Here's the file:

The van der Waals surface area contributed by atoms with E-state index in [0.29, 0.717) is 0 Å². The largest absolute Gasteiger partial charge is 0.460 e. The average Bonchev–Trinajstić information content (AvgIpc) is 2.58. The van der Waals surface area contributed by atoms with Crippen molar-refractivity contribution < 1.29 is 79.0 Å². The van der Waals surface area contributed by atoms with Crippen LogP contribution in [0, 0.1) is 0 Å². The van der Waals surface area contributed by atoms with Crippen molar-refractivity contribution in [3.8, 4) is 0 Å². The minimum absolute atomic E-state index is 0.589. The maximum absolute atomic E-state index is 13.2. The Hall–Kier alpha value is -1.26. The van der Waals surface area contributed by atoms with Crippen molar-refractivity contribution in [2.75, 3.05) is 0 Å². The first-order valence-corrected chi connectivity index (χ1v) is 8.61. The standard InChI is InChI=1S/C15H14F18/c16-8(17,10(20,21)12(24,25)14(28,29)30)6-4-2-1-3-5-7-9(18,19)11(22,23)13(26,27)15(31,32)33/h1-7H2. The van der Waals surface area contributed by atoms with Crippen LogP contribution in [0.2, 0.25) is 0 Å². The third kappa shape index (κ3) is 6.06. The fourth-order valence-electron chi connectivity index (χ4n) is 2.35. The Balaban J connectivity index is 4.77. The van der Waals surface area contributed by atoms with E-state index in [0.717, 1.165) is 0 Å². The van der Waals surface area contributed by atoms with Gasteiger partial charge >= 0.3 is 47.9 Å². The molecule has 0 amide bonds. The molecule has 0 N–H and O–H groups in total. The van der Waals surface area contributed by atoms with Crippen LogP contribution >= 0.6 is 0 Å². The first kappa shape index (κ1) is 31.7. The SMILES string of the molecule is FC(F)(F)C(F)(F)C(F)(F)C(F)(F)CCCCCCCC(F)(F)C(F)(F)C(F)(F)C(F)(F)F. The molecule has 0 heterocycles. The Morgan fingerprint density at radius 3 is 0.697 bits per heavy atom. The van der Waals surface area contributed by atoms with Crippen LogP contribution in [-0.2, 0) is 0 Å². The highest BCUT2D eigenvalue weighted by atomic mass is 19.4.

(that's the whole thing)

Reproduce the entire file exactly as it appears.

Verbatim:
The van der Waals surface area contributed by atoms with E-state index in [0.29, 0.717) is 0 Å². The largest absolute Gasteiger partial charge is 0.460 e. The average Bonchev–Trinajstić information content (AvgIpc) is 2.58. The van der Waals surface area contributed by atoms with Crippen molar-refractivity contribution < 1.29 is 79.0 Å². The van der Waals surface area contributed by atoms with Crippen LogP contribution in [0, 0.1) is 0 Å². The van der Waals surface area contributed by atoms with Crippen molar-refractivity contribution in [3.8, 4) is 0 Å². The minimum absolute atomic E-state index is 0.589. The maximum absolute atomic E-state index is 13.2. The Hall–Kier alpha value is -1.26. The van der Waals surface area contributed by atoms with Crippen molar-refractivity contribution in [2.75, 3.05) is 0 Å². The first-order valence-corrected chi connectivity index (χ1v) is 8.61. The standard InChI is InChI=1S/C15H14F18/c16-8(17,10(20,21)12(24,25)14(28,29)30)6-4-2-1-3-5-7-9(18,19)11(22,23)13(26,27)15(31,32)33/h1-7H2. The van der Waals surface area contributed by atoms with Crippen LogP contribution in [0.2, 0.25) is 0 Å². The third kappa shape index (κ3) is 6.06. The fourth-order valence-electron chi connectivity index (χ4n) is 2.35. The Balaban J connectivity index is 4.77. The van der Waals surface area contributed by atoms with E-state index in [0.717, 1.165) is 0 Å². The van der Waals surface area contributed by atoms with Gasteiger partial charge >= 0.3 is 47.9 Å². The molecule has 0 amide bonds. The molecule has 0 N–H and O–H groups in total. The van der Waals surface area contributed by atoms with Crippen LogP contribution >= 0.6 is 0 Å². The first kappa shape index (κ1) is 31.7. The SMILES string of the molecule is FC(F)(F)C(F)(F)C(F)(F)C(F)(F)CCCCCCCC(F)(F)C(F)(F)C(F)(F)C(F)(F)F. The molecule has 0 heterocycles. The Morgan fingerprint density at radius 3 is 0.697 bits per heavy atom. The van der Waals surface area contributed by atoms with Crippen LogP contribution in [-0.2, 0) is 0 Å². The highest BCUT2D eigenvalue weighted by atomic mass is 19.4.